WASHINGTON, Dec. 8 (UPI) -- The Obama administration has forecast a loss of $30 billion on its General Motors Co. and Chrysler Group rescue efforts, two anonymous U.S. officials said.
The figure is in the same ballpark as estimates made by the Government Accountability Office and the Troubled Asset Relief Congressional Oversight Panel, The Detroit News reported Tuesday.
The government's investment in GM and Chrysler amounts to $82 billion. GM has received $50 billion of that figure, including about $43 billion given in exchange for a 61 percent stake in the company.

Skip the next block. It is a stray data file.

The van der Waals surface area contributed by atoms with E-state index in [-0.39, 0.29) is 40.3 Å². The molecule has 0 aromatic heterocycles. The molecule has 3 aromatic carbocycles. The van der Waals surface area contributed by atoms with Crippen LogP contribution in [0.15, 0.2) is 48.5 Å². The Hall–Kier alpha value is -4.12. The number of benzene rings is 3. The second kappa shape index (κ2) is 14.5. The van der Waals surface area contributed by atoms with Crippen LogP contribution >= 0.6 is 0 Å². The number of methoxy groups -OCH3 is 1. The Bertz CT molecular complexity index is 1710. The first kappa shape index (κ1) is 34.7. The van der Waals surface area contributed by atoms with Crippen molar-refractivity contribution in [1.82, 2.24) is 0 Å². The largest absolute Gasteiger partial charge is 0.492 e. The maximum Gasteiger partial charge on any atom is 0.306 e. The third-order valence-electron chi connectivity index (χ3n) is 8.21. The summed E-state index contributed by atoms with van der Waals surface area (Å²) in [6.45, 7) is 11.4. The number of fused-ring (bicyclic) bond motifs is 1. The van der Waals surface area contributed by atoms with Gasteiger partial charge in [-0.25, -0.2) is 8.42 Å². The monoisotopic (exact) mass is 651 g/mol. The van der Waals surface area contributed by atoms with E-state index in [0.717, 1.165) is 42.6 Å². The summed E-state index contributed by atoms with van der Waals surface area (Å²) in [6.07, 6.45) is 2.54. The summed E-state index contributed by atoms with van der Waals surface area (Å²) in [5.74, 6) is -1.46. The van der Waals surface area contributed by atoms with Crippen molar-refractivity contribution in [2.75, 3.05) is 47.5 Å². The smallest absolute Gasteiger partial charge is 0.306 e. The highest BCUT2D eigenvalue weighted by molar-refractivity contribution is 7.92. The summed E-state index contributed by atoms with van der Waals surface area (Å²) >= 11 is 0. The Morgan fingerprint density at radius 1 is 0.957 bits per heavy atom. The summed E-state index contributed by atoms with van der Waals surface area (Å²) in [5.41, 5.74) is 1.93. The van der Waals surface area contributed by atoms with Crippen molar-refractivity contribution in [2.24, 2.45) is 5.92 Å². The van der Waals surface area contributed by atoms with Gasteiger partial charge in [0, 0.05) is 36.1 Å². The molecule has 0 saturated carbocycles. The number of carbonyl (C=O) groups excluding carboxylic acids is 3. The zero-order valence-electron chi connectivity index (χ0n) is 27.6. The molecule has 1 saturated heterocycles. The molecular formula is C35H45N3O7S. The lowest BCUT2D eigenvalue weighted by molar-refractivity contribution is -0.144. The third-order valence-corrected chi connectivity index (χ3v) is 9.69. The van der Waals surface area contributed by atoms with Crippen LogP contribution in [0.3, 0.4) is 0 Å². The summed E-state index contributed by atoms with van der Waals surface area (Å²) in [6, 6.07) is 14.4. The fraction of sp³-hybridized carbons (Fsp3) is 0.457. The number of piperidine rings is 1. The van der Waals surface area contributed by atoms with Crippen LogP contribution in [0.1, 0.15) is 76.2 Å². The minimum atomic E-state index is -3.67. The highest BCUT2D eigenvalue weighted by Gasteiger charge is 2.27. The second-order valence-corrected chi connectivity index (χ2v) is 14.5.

Last month GM said it will pay the government back at the rate of $1 billion per quarter or $4 billion a year. GM Chairman Edward Whitacre Jr. has also said GM is considering using $8.1 billion of a $17.4 billion escrow account to speed up payments, the Detroit Free Press reported.
Fiat, which owns 20 percent of Chrysler, must pay back $6 billion of the government's $12 billion Chrysler loans, much of which have been forgiven, the News said.
In addition, the government has loaned $13.5 billion to GMAC and now owns 35.4 percent of the firm that finances car owners and dealerships.
In President Barack Obama's economic address Tuesday, he said steps to rescue the automobile industry, "were not decisions that were popular or satisfying; these were decisions that were necessary."